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Trivia : Raksha Bandhan
 
 
Raksha Bandhan (the bond of protection in Hindi) is a Hindu festival, which celebrates the relationship between brothers and sisters. It is celebrated on the full moon of the month of Shraavana. The festival is marked by the tying of a rakhi, or holy thread by the sister on the wrist of her brother. The brother in return offers a gift to his sister and vows to look after her. The brother and sister traditionally feed each other sweets. It is not necessary that the rakhi can be given only to a brother by birth; any male can be "adopted" as a brother by tying a rakhi on the person, that is "blood brothers and sisters", whether they are cousins or a good friend. Indian history is replete with women asking for protection, through rakhi, from men who were neither their brothers, nor Hindus themselves. Rani Karnavati of Chittor sent a rakhi to the Mughal Emperor Humayun when she was threatened by Bahadur Shah of Mewar. Humayun abandoned an ongoing military campaign to ride to her rescue. The rakhi may also be tied on other special occasions to show solidarity and kinship (not necessarily only among brothers and sisters), as was done during the Indian independence movement.

Trivia
• Indra's fight with Vritra:
Indra, the king of devtas (gods), had lost his kingdom to the asura (demon) Vritra. At the behest of his Guru Brihaspati, Indra's wife Sachi tied a thread around her husband's wrist to ensure his victory in the upcoming duel.

• Draupadi and Krishna
After Shishupal's death, Krishna was left with a bleeding finger. Draupadi, the wife of the Pandavas, had torn a strip of silk off her sari and tied it around Krishna's wrist to stop the flow of blood. Touched by her concern, Krishna had declared himself bound to her by her love. He further promised to repay the debt many fold. Many years later when Draupudi was about to be shamed by being disrobed in front of the whole court by her evil brother-in-law Duryodhana, she called on Krishna to help her, and he did by divinely elongating her sari so it could not be removed.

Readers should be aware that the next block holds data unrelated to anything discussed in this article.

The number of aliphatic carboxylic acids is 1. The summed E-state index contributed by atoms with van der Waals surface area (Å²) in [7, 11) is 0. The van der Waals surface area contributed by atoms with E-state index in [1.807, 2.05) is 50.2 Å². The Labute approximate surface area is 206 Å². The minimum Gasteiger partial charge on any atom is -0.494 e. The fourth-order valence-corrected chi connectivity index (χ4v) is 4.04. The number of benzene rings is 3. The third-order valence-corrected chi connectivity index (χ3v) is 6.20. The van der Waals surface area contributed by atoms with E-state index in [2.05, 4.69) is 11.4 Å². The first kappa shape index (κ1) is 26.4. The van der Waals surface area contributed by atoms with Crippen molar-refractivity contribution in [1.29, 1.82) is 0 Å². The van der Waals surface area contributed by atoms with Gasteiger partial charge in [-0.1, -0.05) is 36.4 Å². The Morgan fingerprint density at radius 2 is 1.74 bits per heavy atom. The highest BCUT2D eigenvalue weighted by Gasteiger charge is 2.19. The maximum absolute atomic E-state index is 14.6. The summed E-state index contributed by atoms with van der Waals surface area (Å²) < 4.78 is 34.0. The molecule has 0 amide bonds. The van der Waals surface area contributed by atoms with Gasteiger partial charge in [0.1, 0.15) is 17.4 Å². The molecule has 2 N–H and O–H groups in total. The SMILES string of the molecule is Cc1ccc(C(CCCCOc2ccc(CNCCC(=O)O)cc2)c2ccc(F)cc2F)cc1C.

• Rani Karnawati and Emperor Humayun
One of the earliest origins of Raksha Bandhan in documented history can be traced to the medieval era. During this period the Rajputs were fighting Muslim invasions. Rakhi at that time was a spiritual symbol associated with protection of the sister. History has it that when Queen Karnawati the widow of the then King of Chittor realised that she could in no way defend the invasion of the Sultan of Gujarat, Bahadur Shah, she sent a rakhi to Emperor Humayun. The Emperor touched by the gesture, accepted the rakhi thereby accepting Queen Karnawati as a "sister" and immediately started off with his vast troops to protect Queen Karnavati.

• King Bali and Goddess Laxmi
According to another legend the Demon King Bali was a great devotee of Lord Vishnu. Lord Vishnu had taken up the task to guard his kingdom leaving his own abode in Vaikunth. Goddess Lakshmi wished to be with her lord back in her abode. She went to Bali disguised as a Brahmin woman to seek refuge till her husband came back. During the Shravan Purnima celebrations, Lakshmi tied the sacred thread to the King. Upon being asked she revealed who she was and why she was there. The king was touched by her goodwill for his family and her purpose and requested the Lord to accompany her. He sacrificed all he had for the Lord and his devoted wife. Thus the festival is also called Baleva that is Bali Raja's devotion to the Lord. It is said that since then it has been a tradition to invite sisters in Shravan Purnima for the thread tying ceremony or the Raksha Bandhan.